Seasons newsletter: Sand, tide, and memory

by | May 23, 2023 | Uncategorized | 5 comments

 

 

 

As the season releases into the quiet of winter, with Matariki still absent from the night sky, do you find memories surfacing? — especially when you consciously let go of things that once were treasures?

 

Two days ago when the sun was shining, I took a small bag of white sand to the beach. I also put some stones and shells in my backpack, ready to give to the sea.

The white sand was surprisingly heavy, maybe because of its density. It was fine, and ran through my fingers like silk.

I began with a circle on the beach. The white sand seemed to float above the coarse surface of the beach as if it belonged to another realm.

 

Memory

 

I was taken back to 1990 when I journeyed around Tai Tokerau/Northland, and gathered this sand from the beach at Rarawa. It was just after the 150-year commemoration of the signing of the Treaty of Waitangi.

 

Promises

 

As I travelled around the coast, I made rituals on the beaches. I inscribed the word PROMISES in the sand and watched how the incoming tide broke up the words.

All the time I reflected on and grieved the breaking of promises that occurred after the signing of the Treaty.

Later I collaged the images onto paintings: a series called ‘Against Broken Promises’. The series was created for the exhibition ‘Mana Tiriti: the Art of Protest and Partnership’, with contributions from Māori and Pākeha artists.

 

Small stones

 

I remembered all of this as I carried the white sand to a nearby beach on the  Waitemata harbour and made my circle. Its purity shone like the moon.

Next, I laid a circle of small stones on the Rarawa sand.

Each stone represented a role that I have let go of or am currently releasing: the psychotherapist, the mentor, the painter, the teacher . .

.

Coloured sand

 

In the centre, I emptied a basket of sand from the Coromandel. I had gathered it on one of the occasions when I led a workshop at the Mana Retreat Centre. The sand is sprinkled with red pieces from broken shells.

No more workshops.

 

Another circle

 

From my pocket, I drew a bag of small shells, some of them the same pinky-red as in the Coromandel sand, and made another circle within a circle.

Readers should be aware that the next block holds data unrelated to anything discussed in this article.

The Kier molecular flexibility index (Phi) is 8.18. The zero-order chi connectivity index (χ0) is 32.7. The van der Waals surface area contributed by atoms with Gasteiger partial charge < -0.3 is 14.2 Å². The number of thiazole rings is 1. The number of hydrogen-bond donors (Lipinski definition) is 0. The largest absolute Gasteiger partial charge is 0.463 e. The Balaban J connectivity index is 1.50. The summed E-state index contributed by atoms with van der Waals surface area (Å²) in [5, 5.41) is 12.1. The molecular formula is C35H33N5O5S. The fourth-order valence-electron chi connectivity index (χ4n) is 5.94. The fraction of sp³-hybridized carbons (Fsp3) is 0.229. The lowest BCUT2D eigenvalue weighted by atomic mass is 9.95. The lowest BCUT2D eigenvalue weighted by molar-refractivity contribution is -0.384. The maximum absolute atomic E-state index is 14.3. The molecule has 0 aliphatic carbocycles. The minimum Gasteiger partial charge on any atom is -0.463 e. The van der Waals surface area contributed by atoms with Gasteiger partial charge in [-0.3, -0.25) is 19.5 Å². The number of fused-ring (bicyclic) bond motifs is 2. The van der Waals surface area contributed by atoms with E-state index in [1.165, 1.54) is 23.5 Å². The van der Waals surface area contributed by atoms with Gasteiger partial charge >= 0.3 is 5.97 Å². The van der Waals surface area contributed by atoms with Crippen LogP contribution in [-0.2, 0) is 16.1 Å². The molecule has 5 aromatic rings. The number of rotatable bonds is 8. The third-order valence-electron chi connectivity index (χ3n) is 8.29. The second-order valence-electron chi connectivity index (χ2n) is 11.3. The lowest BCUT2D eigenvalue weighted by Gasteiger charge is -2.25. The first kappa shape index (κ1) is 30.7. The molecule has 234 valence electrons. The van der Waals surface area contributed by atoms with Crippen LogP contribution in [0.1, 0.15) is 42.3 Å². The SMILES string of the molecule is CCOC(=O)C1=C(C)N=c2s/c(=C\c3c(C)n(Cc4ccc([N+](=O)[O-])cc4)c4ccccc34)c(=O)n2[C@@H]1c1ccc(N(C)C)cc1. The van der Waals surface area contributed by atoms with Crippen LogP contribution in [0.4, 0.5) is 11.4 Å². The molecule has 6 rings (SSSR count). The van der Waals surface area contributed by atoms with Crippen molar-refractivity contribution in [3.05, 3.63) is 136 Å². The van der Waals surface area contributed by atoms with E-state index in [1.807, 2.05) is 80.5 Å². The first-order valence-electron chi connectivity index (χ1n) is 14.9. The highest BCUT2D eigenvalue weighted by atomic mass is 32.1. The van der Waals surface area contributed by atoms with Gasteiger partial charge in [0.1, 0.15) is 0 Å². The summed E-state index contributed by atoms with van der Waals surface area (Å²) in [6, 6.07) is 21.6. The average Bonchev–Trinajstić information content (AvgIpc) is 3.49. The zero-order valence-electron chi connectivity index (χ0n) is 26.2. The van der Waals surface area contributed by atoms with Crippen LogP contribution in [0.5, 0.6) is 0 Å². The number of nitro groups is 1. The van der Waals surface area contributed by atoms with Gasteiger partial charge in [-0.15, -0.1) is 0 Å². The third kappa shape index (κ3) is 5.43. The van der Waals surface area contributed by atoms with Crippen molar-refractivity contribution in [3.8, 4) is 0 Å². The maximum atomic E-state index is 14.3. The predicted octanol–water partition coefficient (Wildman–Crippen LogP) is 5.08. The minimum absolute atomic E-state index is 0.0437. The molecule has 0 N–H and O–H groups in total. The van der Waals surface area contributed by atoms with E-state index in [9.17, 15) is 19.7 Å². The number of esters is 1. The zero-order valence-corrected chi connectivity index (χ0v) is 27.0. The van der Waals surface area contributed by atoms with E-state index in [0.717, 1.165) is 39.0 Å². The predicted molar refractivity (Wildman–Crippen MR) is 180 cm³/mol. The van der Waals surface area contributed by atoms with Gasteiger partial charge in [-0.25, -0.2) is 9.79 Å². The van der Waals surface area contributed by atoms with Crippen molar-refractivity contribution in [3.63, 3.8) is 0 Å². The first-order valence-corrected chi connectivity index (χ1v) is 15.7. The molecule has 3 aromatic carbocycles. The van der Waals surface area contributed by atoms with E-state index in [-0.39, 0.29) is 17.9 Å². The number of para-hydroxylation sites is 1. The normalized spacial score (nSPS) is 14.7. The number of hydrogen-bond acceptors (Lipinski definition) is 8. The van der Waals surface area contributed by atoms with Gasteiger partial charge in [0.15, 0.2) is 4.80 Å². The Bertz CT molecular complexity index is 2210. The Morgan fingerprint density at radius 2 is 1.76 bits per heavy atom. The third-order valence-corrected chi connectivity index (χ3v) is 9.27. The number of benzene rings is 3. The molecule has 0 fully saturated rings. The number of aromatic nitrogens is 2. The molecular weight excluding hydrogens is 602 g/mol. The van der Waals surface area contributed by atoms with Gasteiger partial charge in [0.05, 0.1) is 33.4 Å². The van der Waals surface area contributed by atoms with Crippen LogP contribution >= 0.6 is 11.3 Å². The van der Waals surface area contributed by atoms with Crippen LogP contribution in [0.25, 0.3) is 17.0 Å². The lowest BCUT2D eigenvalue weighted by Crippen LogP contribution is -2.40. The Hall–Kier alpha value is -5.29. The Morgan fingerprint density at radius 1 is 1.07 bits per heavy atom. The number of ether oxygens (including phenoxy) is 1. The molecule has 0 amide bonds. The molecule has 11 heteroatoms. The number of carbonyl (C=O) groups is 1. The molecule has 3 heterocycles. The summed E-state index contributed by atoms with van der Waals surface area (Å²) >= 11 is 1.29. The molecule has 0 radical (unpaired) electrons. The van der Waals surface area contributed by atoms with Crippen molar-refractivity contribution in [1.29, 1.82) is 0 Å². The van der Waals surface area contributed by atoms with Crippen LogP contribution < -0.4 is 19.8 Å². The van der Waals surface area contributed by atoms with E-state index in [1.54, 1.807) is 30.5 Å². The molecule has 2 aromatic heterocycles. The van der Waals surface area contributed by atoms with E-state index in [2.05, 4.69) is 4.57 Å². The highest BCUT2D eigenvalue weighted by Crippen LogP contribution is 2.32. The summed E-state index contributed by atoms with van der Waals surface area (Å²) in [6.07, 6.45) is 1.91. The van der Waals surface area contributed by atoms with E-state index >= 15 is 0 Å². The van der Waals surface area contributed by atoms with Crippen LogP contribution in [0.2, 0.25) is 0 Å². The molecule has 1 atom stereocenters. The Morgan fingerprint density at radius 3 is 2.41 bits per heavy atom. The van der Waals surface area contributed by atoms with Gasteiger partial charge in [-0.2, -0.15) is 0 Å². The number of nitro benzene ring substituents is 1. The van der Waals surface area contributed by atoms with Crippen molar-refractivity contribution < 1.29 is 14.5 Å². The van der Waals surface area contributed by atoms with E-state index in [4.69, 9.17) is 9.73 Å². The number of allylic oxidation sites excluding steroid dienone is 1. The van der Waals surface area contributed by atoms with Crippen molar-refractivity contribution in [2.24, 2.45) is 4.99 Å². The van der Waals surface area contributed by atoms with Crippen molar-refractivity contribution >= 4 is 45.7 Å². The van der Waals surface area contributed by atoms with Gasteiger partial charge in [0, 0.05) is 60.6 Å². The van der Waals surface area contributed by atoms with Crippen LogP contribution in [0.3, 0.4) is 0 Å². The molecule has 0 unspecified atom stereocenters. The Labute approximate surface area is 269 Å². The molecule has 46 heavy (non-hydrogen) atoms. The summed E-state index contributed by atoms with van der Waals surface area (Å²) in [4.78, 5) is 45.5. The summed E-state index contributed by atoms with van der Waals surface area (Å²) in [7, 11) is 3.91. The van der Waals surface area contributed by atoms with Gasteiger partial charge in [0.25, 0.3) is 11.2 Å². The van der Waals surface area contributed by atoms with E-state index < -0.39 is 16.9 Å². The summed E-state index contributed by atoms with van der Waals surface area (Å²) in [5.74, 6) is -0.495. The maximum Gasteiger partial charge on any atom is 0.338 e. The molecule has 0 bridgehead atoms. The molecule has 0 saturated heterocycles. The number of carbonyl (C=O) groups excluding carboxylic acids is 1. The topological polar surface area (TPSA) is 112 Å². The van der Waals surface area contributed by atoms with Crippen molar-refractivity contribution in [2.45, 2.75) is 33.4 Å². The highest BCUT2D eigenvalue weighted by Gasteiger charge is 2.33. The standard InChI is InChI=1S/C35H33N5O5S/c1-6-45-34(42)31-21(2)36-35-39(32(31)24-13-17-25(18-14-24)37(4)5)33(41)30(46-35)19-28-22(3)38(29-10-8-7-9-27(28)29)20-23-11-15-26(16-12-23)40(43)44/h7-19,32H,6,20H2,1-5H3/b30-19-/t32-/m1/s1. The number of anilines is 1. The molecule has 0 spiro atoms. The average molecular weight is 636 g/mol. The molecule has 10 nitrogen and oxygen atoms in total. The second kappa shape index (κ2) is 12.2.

And finally, a scatter of small, sea-broken shells around the whole piece.

 

Surrender

 

I offered the circles to the sea, and watched as wave after wave approached, licked around the outer edges of the mandala until finally it was taken into the belly of the ocean.

Surrender can bring up angst and resistance, but when done completely, the result may be ecstasy and a sense of giddy freedom. I felt all of these in turn.

So much was released.

And yet, one thing remains.

When letting go, there is often treasure to be found.

What was it?

The joy of working with sand, sea and tide. It has never left me. I’ve been doing this since the 1970s and I will keep doing it when I move to another part of the coast, another beach, and a new phase of my life.

Giving up being an exhibiting artist does not mean giving up the creative process. Creativity simply finds its new, essential, and in this case, enduring, form of expression.

Have you found that to be true?

Blessings on your own releasing times,

Juliet

 

PS Releasing is a strong theme in my latest book, The Persimmon Journal

5 Comments

  1. Peta

    So beautiful Juliet, I was particularly struck by the idea that surrendering to the sea also means transforming or transmuting the objects surrendered to the greater whole from which they came. A bit like what I hope happens to me when I die?

    Reply
    • Juliet Batten

      Thank you Peta, I like that analogy. So many spiritual traditions talk of merging with the ocean when we return to consciousness.

      Reply
  2. Lynne Holdem

    Thank you Juliet, so moving to hear of the Broken Promises and your experiences of surrender. Brought tears to my face. I have camped at the beautiful Rarawa beach and know the ethereal beauty of that least earthy but heavy and squeaky sand, so different from our black sand in Taranaki. I’m reading a book of reflections on Old Age by Helen Luke. One is on King Lear. She speaks of the proper occupations of old age as Shakespeare has Lear say And pray, and sing, and tell old tales, and laugh at gilded butterflies..”

    “So when after having made every effort to understand, we are ready to take on the mystery of things, then the most trivial of happenings is touched by wonder, and there may come to us, by grace, a moment of unclouded vision.” This book is a gem given to me by an old friend.

    Reply
    • Juliet Batten

      Lynn, thank you so much for this response. So you also know Rarawa — squeaky sand, oh yes, I had forgotten that detail. I like the sound of the book by Helen Luke and will look for it. What a wonderful quote from King Lear. I was always in tears when it came to that part in the play, so didn’t take in the words so clearly. I love the idea of taking on ‘the mystery of things . . . it is a great gift of age, I am finding. I will enjoy pondering on your comment some more.

      Reply
  3. Katherine Short

    Thank you

    Reply

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